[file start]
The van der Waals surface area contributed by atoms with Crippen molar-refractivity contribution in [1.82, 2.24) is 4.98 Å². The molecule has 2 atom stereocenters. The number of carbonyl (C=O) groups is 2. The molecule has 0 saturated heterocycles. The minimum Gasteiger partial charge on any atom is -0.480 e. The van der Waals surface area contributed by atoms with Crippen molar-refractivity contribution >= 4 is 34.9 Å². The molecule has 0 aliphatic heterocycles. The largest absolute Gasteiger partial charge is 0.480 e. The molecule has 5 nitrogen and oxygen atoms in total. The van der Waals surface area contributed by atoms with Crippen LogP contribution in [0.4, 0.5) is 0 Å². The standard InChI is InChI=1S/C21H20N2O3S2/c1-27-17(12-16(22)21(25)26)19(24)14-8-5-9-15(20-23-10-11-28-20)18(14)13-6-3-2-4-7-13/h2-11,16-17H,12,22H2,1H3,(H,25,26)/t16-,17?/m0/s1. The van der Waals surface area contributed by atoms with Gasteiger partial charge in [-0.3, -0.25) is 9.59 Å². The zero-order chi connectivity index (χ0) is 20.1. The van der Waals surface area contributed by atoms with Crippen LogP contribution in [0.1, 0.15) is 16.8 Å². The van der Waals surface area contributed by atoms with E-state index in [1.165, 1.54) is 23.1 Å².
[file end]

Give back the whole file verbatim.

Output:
The van der Waals surface area contributed by atoms with Crippen molar-refractivity contribution in [1.82, 2.24) is 4.98 Å². The molecule has 2 atom stereocenters. The number of carbonyl (C=O) groups is 2. The molecule has 0 saturated heterocycles. The minimum Gasteiger partial charge on any atom is -0.480 e. The van der Waals surface area contributed by atoms with Crippen molar-refractivity contribution >= 4 is 34.9 Å². The molecule has 0 aliphatic heterocycles. The largest absolute Gasteiger partial charge is 0.480 e. The molecule has 5 nitrogen and oxygen atoms in total. The van der Waals surface area contributed by atoms with Crippen LogP contribution in [0.4, 0.5) is 0 Å². The standard InChI is InChI=1S/C21H20N2O3S2/c1-27-17(12-16(22)21(25)26)19(24)14-8-5-9-15(20-23-10-11-28-20)18(14)13-6-3-2-4-7-13/h2-11,16-17H,12,22H2,1H3,(H,25,26)/t16-,17?/m0/s1. The van der Waals surface area contributed by atoms with Gasteiger partial charge in [-0.3, -0.25) is 9.59 Å². The zero-order chi connectivity index (χ0) is 20.1. The van der Waals surface area contributed by atoms with Crippen LogP contribution in [0.1, 0.15) is 16.8 Å². The van der Waals surface area contributed by atoms with E-state index in [1.165, 1.54) is 23.1 Å².